by Ellen Hall
Long Beach is the 5th largest city in California and the nation’s second-busiest seaport. Home to the Queen Mary and the country’s largest marina, Long Beach offers a broad mix of commerce and recreation.
Located 22 miles south of Los Angeles, Long Beach stretches along five and a half miles of California coast.
The area was first settled by Europeans in 1784 as part of a large land grant given to Spanish soldier Manuel Nieto.
The land later was divided into two ranchos, Rancho Los Alamitos and Rancho Los Cerritos. The ranch houses and gardens, now historical sites, can still be visited today.
Long Beach got its current name during the real estate boom of the 1880s.
Originally conceived as a resort community, with the development of the harbor Long Beach soon became a bustling seaport.
Much of the city’s activity is now centered along the waterfront. With 3,400 slips, Long Beach Marina is the largest municipally owned marina in the country.
Rainbow Harbor is home to several major attractions.
The Pike, completed in 2004, is the largest waterfront development in California history. Located on the former site of an amusement park, The Pike features a footbridge built to evoke the old Cyclone Racer roller coaster, as well as a giant Ferris wheel, a 14-screen cinema, and a variety of other entertainment.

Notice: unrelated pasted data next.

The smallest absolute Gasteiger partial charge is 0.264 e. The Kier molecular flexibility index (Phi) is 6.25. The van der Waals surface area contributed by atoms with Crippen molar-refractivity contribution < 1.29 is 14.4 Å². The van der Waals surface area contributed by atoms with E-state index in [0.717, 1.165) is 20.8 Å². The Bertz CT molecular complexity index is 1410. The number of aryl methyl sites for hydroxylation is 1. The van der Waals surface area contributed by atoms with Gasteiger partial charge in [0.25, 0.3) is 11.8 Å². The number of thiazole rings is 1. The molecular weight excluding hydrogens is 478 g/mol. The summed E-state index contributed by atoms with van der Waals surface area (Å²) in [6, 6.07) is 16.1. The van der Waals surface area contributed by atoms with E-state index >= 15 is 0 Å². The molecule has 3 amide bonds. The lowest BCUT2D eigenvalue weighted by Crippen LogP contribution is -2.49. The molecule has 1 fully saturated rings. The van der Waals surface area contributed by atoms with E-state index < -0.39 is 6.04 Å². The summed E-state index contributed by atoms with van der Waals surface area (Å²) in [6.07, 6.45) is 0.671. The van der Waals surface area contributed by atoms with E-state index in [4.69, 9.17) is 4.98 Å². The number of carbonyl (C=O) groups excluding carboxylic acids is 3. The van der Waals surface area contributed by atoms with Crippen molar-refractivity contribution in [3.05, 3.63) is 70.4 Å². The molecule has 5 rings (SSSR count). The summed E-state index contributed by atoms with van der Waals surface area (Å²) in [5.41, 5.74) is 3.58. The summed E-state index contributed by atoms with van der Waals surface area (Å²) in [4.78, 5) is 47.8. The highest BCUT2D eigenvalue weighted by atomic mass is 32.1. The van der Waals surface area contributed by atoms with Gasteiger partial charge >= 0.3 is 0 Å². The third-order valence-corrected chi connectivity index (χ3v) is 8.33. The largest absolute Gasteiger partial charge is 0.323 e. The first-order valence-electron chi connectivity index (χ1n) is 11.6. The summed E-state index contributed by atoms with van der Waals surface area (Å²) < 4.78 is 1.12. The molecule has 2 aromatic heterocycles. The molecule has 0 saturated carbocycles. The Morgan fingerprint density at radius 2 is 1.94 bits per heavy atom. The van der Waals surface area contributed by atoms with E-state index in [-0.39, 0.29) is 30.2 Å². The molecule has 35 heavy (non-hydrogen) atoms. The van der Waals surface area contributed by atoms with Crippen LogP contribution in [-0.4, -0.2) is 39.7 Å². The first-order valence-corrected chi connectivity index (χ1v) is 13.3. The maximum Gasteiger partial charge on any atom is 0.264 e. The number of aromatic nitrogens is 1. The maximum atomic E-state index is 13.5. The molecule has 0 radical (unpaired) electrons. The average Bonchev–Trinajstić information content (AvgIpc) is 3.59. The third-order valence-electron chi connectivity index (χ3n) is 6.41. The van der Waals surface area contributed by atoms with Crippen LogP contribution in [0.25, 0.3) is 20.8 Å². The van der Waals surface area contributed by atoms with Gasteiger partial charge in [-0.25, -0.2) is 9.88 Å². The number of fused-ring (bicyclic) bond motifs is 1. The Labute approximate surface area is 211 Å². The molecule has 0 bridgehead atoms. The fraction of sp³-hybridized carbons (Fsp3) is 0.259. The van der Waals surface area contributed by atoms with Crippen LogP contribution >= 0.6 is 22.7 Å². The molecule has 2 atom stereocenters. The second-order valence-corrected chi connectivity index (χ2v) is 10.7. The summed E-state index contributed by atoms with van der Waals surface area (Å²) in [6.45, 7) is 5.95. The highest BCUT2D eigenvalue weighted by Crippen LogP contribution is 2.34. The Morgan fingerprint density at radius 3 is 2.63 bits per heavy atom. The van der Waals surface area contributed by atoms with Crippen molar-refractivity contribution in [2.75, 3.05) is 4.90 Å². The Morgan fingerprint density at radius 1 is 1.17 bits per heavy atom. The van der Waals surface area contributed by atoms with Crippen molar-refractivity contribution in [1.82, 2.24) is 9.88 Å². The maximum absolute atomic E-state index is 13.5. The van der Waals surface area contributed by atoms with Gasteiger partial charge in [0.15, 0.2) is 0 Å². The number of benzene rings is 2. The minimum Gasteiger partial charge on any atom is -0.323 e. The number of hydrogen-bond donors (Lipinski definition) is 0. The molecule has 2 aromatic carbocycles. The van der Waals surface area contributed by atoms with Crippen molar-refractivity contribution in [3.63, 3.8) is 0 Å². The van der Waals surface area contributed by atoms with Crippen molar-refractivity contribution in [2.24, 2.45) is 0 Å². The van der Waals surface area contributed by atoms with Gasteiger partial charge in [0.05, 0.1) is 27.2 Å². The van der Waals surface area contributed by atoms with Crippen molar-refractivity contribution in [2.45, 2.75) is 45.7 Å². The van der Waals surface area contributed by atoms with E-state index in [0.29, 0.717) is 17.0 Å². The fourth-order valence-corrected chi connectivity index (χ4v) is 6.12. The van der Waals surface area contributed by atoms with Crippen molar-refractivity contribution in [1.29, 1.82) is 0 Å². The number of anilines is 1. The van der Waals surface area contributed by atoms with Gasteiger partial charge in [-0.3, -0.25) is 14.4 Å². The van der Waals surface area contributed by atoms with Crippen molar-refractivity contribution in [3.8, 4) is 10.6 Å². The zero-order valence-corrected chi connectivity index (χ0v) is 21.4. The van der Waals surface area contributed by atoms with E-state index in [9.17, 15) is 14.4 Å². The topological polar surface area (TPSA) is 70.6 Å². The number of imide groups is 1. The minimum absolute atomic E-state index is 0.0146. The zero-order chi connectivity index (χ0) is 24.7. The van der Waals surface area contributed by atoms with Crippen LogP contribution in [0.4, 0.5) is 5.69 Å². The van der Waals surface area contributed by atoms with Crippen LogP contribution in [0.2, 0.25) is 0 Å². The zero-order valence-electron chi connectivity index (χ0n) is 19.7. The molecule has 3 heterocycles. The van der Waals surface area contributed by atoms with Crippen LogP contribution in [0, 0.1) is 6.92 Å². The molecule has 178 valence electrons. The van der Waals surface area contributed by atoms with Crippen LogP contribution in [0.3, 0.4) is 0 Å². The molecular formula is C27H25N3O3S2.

The Arena is covered by world's largest mural, a vibrant scene of marine life by the artist Wyland. The Aquarium displays the wonders of the Pacific in over 50 exhibits. more…
Shoreline Village, designed to look like a 19th century fishing village, offers quirky shops and seafood restaurants along its boardwalk. One of two working lighthouses at Rainbow Harbor, Parker’s Lighthouse at the point of Shoreline village is a restaurant focused on seafood but the menu also includes steaks, pasta, chicken, sushi and fresh salads.
The more traditional-looking lighthouse at Rainbow Harbor is not primarily a navigation device. It was built by the Long Beach Lions Club as a symbol of their fundraising for the visually impaired. The structure was dedicated in December of 2000. The Long Beach harbor master's office is located in the base of the lighthouse.
The true harbor light, at the end of the breakwater, is called the robot light because of its boxy, sci-fi appearance.
Across the water is the Queen Mary, a luxury ocean liner turned World War II troop ship. Now available for tours and special events, it is one of Long Beach’s most popular attractions.
Slideshow—all photos on this page
Website and all photos copyright © 2001–2016 Lee W. Nelson